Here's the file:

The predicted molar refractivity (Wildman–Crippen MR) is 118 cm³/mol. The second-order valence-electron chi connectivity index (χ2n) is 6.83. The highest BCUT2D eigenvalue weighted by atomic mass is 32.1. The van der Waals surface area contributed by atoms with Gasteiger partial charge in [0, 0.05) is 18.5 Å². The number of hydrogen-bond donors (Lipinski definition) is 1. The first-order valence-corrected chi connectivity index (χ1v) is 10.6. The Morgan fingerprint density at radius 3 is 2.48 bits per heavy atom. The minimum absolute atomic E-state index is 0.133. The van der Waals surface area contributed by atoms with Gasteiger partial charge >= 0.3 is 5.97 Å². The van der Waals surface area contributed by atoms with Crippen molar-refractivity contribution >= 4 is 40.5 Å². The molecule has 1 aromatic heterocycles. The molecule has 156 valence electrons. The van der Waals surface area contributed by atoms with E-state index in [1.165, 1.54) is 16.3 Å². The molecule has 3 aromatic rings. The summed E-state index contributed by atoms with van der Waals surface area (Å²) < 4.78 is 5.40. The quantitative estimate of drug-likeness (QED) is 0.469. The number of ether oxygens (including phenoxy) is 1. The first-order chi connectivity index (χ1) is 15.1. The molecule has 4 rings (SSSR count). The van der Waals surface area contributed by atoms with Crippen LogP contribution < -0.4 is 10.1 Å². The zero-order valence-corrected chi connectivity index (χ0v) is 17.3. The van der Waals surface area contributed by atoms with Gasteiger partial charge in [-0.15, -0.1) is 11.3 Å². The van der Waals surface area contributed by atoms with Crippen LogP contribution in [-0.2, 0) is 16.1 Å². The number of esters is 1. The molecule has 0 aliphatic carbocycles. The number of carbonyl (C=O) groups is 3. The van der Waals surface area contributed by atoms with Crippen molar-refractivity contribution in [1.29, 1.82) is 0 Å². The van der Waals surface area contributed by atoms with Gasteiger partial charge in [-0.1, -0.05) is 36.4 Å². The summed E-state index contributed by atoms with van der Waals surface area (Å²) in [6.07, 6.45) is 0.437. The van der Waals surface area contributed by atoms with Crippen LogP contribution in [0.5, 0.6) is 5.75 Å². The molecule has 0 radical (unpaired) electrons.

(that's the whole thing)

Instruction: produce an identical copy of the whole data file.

The predicted molar refractivity (Wildman–Crippen MR) is 118 cm³/mol. The second-order valence-electron chi connectivity index (χ2n) is 6.83. The highest BCUT2D eigenvalue weighted by atomic mass is 32.1. The van der Waals surface area contributed by atoms with Gasteiger partial charge in [0, 0.05) is 18.5 Å². The number of hydrogen-bond donors (Lipinski definition) is 1. The first-order valence-corrected chi connectivity index (χ1v) is 10.6. The Morgan fingerprint density at radius 3 is 2.48 bits per heavy atom. The minimum absolute atomic E-state index is 0.133. The van der Waals surface area contributed by atoms with Gasteiger partial charge >= 0.3 is 5.97 Å². The van der Waals surface area contributed by atoms with Crippen molar-refractivity contribution >= 4 is 40.5 Å². The molecule has 1 aromatic heterocycles. The molecule has 156 valence electrons. The van der Waals surface area contributed by atoms with E-state index in [1.165, 1.54) is 16.3 Å². The molecule has 3 aromatic rings. The summed E-state index contributed by atoms with van der Waals surface area (Å²) < 4.78 is 5.40. The quantitative estimate of drug-likeness (QED) is 0.469. The number of ether oxygens (including phenoxy) is 1. The first-order chi connectivity index (χ1) is 15.1. The molecule has 4 rings (SSSR count). The van der Waals surface area contributed by atoms with Crippen LogP contribution < -0.4 is 10.1 Å². The zero-order valence-corrected chi connectivity index (χ0v) is 17.3. The van der Waals surface area contributed by atoms with Gasteiger partial charge in [-0.15, -0.1) is 11.3 Å². The van der Waals surface area contributed by atoms with Crippen LogP contribution in [-0.2, 0) is 16.1 Å². The number of esters is 1. The molecule has 0 aliphatic carbocycles. The number of carbonyl (C=O) groups is 3. The van der Waals surface area contributed by atoms with Crippen molar-refractivity contribution in [1.29, 1.82) is 0 Å². The van der Waals surface area contributed by atoms with Gasteiger partial charge in [-0.1, -0.05) is 36.4 Å². The summed E-state index contributed by atoms with van der Waals surface area (Å²) in [6.07, 6.45) is 0.437. The van der Waals surface area contributed by atoms with Crippen LogP contribution in [0.5, 0.6) is 5.75 Å². The molecule has 0 radical (unpaired) electrons.